F: Well, again, it depends on which part of the “you” you’re talking about. Let’s suppose that your total “you” is 100 square miles; just to make something up. Maybe one square mile of that is lit up and conscious, a seemingly separate consciousness. The other 99 percent is conscious of itself but not necessarily apparent to the one. All right? There’s a reason for that, because it makes the experience possible.
F: Well, when you’re born into the other side or born into this side, either way, the overall being is conscious, but the being that is there being presented with choices – in order to grow – is not automatically conscious of anything. To the degree that you increase your consciousness over here, consciousness will be increased over there, you see? You’re widening your field of action. That can be a relatively permanent gain, so that you could say you become larger with practice. You don’t really, but your span of consciousness becomes larger. Okay? You have more control over larger things, more awareness of connection. Does that answer that?
R: Well, yes, it’s not the little “you” that’s here, but the expanded “you” that’s on the other side when you first move over, say. But you’re saying that that “you” is again a small part of the totality.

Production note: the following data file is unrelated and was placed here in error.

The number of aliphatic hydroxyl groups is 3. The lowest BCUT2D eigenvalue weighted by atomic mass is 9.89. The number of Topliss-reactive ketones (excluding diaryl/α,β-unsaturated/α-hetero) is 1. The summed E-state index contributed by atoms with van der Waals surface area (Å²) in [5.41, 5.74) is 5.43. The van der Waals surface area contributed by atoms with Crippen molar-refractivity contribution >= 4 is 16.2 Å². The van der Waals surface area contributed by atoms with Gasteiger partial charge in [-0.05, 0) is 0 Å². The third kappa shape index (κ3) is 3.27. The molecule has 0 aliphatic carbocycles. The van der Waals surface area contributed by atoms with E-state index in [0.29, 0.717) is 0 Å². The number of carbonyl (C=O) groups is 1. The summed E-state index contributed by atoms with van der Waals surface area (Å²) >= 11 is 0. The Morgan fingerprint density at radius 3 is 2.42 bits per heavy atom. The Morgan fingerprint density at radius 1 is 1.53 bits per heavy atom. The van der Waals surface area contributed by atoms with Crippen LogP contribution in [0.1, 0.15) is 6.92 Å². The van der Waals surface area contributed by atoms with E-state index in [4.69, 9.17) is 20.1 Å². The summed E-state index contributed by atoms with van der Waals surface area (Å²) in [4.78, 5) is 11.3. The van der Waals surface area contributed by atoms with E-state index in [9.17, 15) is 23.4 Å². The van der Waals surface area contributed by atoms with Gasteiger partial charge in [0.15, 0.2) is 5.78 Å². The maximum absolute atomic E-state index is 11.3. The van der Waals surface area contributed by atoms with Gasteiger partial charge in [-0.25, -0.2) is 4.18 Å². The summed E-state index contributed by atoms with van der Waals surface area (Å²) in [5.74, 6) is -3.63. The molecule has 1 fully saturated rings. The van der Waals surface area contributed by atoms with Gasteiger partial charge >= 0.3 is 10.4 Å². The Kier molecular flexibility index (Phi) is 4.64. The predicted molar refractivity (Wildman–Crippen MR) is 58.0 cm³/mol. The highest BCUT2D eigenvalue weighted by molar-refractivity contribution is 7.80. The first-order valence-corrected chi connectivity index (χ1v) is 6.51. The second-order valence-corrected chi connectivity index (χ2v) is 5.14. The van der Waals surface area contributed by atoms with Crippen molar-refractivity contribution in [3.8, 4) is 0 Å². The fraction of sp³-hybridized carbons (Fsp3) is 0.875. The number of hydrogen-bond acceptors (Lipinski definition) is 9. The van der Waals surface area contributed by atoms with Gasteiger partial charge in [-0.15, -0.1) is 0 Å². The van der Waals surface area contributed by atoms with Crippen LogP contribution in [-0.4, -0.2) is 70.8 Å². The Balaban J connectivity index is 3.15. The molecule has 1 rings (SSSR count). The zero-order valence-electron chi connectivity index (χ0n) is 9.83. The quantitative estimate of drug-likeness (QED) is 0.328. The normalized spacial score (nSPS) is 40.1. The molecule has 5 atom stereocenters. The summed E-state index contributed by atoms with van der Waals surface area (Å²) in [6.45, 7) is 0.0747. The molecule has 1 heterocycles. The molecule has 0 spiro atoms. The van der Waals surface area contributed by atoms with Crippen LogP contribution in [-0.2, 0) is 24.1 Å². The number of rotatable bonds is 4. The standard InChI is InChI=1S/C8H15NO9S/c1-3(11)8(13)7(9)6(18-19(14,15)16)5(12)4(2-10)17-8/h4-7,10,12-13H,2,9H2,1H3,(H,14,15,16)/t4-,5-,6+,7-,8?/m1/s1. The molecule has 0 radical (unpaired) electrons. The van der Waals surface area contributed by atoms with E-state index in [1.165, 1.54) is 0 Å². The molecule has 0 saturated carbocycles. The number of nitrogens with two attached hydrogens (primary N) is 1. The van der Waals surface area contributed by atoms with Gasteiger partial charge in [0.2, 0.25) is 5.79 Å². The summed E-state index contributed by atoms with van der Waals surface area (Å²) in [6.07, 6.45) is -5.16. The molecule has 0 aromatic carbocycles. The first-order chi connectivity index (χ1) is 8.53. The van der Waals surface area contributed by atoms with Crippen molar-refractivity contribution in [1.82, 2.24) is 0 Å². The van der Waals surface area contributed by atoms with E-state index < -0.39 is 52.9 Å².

F: Mm-hmm. You all have a tendency to assume that once you get to the other side you know everything and you’re connected to everything. One level it is so, and the other level it isn’t. There are different kinds of constraints, and they operate in different ways.
R: Well are you talking about an increasing consciousness of the you as you live a life and then live between lives and again repeat the cycle over a number of times? That there comes increasing awareness of the totality?
F: There can. Depending on your choices. You can also lose ground, of course.
R: But where are you in this process?
F: Well, we’re mostly graduated. [laughs]
R: You’re graduated from the circle of in and out?
F: Mm-hmm. Mostly. I suppose we could be enticed back in, perhaps, given the right need. You have your examples of your boddhisattvas like Jesus, who came in not of their own need to incarnate on a smaller level but on a larger level out of a need to play a part, to show the way. So we could be brought back in for that reason, but not –
You could look at it like a natural cycle in which the seed is planted, the seed goes a certain way and flowers or doesn’t flower and then dies down, and the seed could come up again. Your souls are like that. You have a time at which you’ve been planted and you need to grow and increase and experience, but then when that cycle’s completed, you don’t need to keep doing that. You see? Once you’ve got it, you’ve got it.
R: And are we talking about here many, many lifetimes, or does it vary from –?